If you’re familiar with the GitHub or Facebook APIs, you’ll recognize our recommended OAuth 2.0 approach, the authorization_code flow. Here are the steps needed to authenticate a user:

  1. Open a new browser window to the OAuth-supported app with the client_id
  2. In the new window, the user agrees to share data with the third party app
  3. The OAuth-supported app redirects back to the third party app with an authorization_code
  4. The third-party app uses the authorization code to retrieve an access token by using the client secret and authorization code.

Some OAuth-supported apps use refresh tokens in addition to access tokens. In those cases, access tokens expire after a short time and refresh tokens must be used to retrieve a new access token.

For a more detailed look at this OAuth flow, along with specific examples, see our OAuth 2 documentation.

API Keys: Great for Developer Tools

Another common way to access an API is through a static API key. It’s a bit like an OAuth token without the entire handshake needed to retrieve it. There are significant security and user experience downsides, but there are still situations where API keys make sense.

Developer tools that solve specific problems are a great use case for API keys. For example, Twilio sends text messages, and Full Contact looks up details of an email address. These types of applications are unlikely to need to access a user’s data. Further, as developer tools, the emphasis is on the developer experience, rather than the end user experience. In most cases, an end user won’t be the one using an API key.

Of course, API keys are used for many apps where end users end up copying and pasting the key to enable a third-party app to access their data. While this is better than using a password, it shares some of those downsides, especially if there is only a single API key for a user’s account. And, since most API keys don’t have scopes, so in that single API situation, it is essentially a password.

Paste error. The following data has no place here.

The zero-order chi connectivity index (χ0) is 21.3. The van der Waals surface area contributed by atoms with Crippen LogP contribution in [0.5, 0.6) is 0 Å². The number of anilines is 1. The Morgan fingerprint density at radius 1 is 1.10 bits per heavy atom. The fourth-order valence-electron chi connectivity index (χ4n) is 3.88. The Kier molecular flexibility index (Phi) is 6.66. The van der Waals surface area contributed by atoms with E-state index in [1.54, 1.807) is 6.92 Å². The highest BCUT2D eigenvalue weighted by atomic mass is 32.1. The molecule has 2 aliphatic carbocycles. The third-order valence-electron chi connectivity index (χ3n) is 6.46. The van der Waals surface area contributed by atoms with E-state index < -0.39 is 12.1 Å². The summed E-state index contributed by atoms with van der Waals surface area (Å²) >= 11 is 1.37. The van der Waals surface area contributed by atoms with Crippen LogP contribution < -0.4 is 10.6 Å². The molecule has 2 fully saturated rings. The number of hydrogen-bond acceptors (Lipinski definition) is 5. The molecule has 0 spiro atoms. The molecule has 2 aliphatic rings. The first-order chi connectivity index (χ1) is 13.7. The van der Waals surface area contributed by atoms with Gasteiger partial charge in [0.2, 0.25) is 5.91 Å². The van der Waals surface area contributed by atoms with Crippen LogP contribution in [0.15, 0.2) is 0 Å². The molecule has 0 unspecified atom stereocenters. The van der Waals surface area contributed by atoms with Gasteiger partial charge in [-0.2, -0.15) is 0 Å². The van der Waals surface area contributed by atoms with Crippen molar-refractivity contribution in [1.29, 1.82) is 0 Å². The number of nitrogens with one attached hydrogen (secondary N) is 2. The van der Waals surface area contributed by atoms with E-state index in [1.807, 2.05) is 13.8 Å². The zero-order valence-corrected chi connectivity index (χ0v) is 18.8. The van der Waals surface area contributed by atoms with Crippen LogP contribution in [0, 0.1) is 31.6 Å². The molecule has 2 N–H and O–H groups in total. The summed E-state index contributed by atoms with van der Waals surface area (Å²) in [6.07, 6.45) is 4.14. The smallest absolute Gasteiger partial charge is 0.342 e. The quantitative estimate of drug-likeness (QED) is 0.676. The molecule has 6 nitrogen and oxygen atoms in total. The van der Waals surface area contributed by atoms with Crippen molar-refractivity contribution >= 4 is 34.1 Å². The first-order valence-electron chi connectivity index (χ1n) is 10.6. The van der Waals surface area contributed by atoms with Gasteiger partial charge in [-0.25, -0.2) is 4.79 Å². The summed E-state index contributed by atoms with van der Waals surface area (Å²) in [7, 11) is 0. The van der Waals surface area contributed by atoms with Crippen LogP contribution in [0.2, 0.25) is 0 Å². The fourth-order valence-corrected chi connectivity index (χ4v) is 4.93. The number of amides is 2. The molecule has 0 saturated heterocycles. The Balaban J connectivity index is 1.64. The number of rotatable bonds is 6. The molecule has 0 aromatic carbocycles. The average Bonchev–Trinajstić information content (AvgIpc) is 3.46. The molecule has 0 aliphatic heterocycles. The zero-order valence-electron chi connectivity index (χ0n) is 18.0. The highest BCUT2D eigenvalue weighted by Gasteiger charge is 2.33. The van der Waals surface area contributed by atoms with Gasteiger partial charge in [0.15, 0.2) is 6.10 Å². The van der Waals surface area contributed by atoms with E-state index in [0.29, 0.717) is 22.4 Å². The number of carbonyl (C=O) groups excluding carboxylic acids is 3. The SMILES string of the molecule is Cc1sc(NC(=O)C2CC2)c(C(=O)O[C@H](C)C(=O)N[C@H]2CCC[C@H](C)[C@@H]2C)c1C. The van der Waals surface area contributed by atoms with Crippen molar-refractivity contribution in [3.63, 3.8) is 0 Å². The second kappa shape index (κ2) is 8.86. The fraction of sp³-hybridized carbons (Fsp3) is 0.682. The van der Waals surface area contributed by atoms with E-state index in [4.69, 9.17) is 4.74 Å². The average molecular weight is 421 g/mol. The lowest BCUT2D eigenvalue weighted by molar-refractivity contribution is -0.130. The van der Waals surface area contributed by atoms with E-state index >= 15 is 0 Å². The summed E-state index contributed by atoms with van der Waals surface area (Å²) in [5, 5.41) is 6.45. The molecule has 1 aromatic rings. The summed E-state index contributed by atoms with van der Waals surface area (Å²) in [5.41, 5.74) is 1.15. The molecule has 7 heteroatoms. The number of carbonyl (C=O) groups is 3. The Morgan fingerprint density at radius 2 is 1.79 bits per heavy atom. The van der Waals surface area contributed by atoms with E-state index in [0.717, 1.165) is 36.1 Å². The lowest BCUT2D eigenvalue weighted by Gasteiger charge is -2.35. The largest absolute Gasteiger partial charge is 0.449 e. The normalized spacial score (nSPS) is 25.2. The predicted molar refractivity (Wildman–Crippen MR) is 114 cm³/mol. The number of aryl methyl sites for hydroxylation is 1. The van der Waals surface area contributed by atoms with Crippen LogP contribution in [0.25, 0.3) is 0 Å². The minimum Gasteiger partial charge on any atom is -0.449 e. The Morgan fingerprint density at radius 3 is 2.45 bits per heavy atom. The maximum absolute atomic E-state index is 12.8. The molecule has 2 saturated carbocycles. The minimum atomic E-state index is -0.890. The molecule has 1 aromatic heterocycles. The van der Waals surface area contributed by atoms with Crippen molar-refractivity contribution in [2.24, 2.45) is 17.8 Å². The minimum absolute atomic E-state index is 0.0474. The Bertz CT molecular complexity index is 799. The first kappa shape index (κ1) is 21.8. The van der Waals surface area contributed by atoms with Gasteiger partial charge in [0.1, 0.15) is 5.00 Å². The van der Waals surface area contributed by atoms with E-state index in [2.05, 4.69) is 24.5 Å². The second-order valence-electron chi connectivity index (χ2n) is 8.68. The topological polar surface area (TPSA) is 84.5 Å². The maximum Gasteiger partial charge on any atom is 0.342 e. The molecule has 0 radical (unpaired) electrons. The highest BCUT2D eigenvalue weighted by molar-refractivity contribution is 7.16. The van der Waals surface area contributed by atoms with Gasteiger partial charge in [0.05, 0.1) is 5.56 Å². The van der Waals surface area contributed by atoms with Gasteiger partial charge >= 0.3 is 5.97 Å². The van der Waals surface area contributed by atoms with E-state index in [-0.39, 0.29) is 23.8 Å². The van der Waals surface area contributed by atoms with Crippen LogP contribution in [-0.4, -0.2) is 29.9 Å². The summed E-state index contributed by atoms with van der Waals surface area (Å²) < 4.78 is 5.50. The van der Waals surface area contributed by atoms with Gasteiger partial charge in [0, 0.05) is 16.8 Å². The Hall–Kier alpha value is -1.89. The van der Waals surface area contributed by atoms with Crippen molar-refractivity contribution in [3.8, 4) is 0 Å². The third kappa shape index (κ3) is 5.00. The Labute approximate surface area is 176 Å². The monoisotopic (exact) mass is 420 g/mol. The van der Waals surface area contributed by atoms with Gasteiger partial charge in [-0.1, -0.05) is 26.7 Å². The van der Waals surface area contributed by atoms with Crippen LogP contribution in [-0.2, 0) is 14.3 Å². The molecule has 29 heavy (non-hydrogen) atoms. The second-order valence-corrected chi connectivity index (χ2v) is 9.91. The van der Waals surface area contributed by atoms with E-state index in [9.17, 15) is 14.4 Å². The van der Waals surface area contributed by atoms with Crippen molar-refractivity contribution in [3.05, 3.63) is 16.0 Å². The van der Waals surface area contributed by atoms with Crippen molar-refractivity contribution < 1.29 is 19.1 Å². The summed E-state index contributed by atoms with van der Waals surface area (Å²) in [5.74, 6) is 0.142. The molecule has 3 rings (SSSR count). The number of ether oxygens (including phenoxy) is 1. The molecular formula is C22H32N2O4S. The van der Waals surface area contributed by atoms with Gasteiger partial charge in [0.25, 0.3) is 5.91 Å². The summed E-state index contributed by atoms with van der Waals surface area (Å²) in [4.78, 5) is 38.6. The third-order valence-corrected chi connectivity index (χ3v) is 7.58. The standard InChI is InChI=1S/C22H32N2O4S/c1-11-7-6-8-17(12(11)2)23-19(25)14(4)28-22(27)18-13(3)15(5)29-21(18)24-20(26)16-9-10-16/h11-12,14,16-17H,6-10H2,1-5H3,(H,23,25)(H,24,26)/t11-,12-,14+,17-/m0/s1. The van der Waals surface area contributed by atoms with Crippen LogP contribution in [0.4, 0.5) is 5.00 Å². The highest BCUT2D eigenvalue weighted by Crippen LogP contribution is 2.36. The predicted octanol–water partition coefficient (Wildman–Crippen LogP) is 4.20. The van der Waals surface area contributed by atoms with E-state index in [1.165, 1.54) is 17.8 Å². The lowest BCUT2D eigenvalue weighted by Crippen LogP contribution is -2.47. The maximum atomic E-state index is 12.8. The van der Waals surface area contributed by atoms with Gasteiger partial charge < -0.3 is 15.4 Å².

Some ways to improve your API key security:

  • At a minimum, ensure API keys can be regenerated, effectively revoking access for the previous key
  • Provide a mechanism for the user to create multiple API keys, which provides the ability to revoke one app without revoking all
  • Allow API Keys to be restricted to read-only, write-only, or read-write when generating

Some of those API key improvements may remind you of OAuth. Certainly, the lessons that led to OAuth came from problems or lack of control from earlier methods. Still, there is a place for these more advanced API keys.


OAuth and API keys are not mutually exclusive. GitHub, for example, uses both in different ways. Its OAuth support allows for third-party applications to request access on behalf of users.

GitHub create token

GitHub's personal access tokens allow developers to create their own scoped API keys on the fly, an easier way to get started fast with homegrown developer tools.

Next Steps With Your Great Authentication

Now that your app is authenticated, what beautiful things can we build together? It’s important to think back to those two audiences we mentioned at the beginning.

  1. Users: help them connect to 750+ other apps they use by integrating your great app into the Zapier Developer Platform.
  2. Developers: you’ll need to make sure they know how to use your app’s API. Check out these great documentation examples to get some ideas.

Other ideas or comments? Reach out on Twitter or leave a comment and let us know!